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Zamboanga Reimagined

By David Haldane

March 11, 2024



Hanging out at the mall.

That’s how thousands of Zamboaguenos spend their weekends these days. You see them buying groceries or strolling along the corridors with children in tow. Often elderly men gather in groups to sip coffee while loudly discussing the news of the day.

The malls are so crowded that finding a place to park on Sunday afternoon is akin to navigating traffic at Los Angeles International Airport. But they do it because they can. And because most of the malls are brand-spanking new.

In fact, Zamboanga City’s economy is the fastest growing on the Zamboanga Peninsula, according to the City Development Council. Last year, it reached an all-time high of P139.47 billion, dramatically up from the pre-pandemic level of P125.05 billion. And much of that can be seen in the many malls opened since 2015, with another major opening scheduled later this year.

Al Jacinto, a long-time friend I recently visited there, attributes Zamboanga’s flowering abundance largely to the harmony achieved by the 2014 Bangsamoro peace agreement that provided the framework for what eventually became the Autonomous Region in Muslim Mindanao.

“Lots of Muslims came to Zamboanga from neighboring islands with money to invest,” says Jacinto, a seasoned journalist who’s spent decades covering the region for this and other newspapers. “Inevitably, the city grew.”

Indeed, Zamboanga’s population of 977,000—a 1.77 percent increase from 2023—is now nearly 40 percent Muslim, up from 30 percent when I first visited there two decades ago. My most vivid memory of that trip is interviewing a woman in a house pierced by hundreds of bullet holes from a nearby shootout that had killed 30 Muslim rebels.

“My kids have never been here because they’re too scared,” explained Susan Camins Sanz, a Zamboanga native who’d returned to her hometown after 34 years in California where she’d raised a family. “This is my home. You can’t let fear rule your life.”

Fear had nonetheless inflicted major damage. Absent the tourism that once sustained the city, Zamboanga had become something of a ghost town in which residents kept their distance and streets brimmed with beggars. As one of the few foreigners there in 2003, I stayed mostly at my hotel, closely watched by armed security guards. And always followed the advice of local friends who warned me never to go out alone.

“When I visited Zamboanga City in the 1990s,” an American friend recently confessed, “it was as if it wasn’t part of the Philippines.” He doesn’t visit any more, he said, because his Filipino wife won’t let him. In fact, he says, he’d like to make the trip, but “if we were captured and beheaded, I’d die of shame for having so stupidly ignored everyone’s advice and common sense.”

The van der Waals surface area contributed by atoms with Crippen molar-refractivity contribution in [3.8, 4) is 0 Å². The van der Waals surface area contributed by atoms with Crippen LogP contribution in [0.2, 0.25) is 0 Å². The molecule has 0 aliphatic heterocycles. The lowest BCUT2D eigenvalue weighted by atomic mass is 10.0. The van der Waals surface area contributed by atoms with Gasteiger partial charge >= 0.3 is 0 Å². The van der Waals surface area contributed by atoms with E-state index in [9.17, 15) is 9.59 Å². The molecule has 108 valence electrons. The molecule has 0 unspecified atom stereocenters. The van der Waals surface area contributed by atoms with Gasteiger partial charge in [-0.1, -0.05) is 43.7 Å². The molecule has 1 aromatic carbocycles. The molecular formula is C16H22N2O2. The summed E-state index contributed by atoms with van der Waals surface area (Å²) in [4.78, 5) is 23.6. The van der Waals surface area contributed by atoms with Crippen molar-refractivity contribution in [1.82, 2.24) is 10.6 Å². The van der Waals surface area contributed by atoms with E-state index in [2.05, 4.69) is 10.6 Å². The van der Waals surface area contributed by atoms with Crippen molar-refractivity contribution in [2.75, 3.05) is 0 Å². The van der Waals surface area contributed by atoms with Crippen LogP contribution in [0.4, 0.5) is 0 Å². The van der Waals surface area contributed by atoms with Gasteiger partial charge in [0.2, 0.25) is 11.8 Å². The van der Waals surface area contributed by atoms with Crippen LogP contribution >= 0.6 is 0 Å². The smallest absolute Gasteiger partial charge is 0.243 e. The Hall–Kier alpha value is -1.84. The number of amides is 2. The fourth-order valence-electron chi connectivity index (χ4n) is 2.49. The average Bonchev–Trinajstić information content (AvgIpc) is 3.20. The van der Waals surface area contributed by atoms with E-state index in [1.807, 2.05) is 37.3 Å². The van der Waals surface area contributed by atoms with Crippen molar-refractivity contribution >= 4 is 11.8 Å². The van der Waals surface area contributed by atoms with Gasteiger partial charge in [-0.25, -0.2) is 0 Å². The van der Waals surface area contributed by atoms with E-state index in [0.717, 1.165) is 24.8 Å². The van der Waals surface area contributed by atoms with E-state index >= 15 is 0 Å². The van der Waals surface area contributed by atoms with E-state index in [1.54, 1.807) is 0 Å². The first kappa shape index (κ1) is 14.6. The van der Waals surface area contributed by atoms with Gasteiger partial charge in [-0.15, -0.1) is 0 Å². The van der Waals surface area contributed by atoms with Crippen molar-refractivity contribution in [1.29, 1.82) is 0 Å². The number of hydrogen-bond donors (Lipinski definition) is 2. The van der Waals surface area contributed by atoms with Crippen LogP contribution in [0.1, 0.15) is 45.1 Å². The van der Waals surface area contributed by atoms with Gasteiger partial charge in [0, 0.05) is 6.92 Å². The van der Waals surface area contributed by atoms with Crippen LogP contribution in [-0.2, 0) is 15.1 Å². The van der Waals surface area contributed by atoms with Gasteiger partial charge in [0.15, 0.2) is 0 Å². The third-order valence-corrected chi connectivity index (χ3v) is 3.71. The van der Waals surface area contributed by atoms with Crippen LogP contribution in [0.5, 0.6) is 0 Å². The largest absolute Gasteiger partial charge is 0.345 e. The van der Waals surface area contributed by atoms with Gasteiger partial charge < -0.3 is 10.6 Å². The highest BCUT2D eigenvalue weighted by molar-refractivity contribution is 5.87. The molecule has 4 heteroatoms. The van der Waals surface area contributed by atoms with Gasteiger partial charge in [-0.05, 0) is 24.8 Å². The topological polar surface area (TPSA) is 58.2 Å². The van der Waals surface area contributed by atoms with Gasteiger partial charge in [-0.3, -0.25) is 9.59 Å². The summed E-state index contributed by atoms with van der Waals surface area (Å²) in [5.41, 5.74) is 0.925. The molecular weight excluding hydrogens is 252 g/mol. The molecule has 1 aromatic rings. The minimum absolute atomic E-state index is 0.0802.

Indeed, that “common sense” persists to this day. Waiting to board my flight at the airport two weeks ago, I ran into another foreigner who described my, uh, testicles as “big ones” upon discovering where I was going. “I sure wouldn’t go there,” he confidently assured me.

But I went anyway and am extremely glad I did. Because what I saw can only be described as inspiring. A brand-new seaside Boulevard teeming with street vendors selling halal food to people who’d probably never tried it. A pleasant array of women wearing hijabs among those with their hair blowing free. And dinners at Muslim-owned restaurants with nary a pork dish on the menu.

“The restaurants shut down during Ramadan,” warned Jacinto, referring to the Muslim holy month of fasting beginning this week.

My earlier visit to Zamboanga culminated in a Los Angeles Times piece chronicling the journey of 1,700 former Zamboaguenos returning from around the globe “to show the world that it’s safe to go [home],” an organizer explained.

What he was trying to tell us then may finally be true now.





David Haldane is an award-winning journalist, author, and broadcaster with homes in Joshua Tree, California, and Northern Mindanao, Philippines. His latest book, A Tooth in My Popsicle, is available on Amazon. This column appears weekly in The Manila Times.



  1. tempmail says:

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  2. I am so grateful for your article.Thanks Again. Really Cool.

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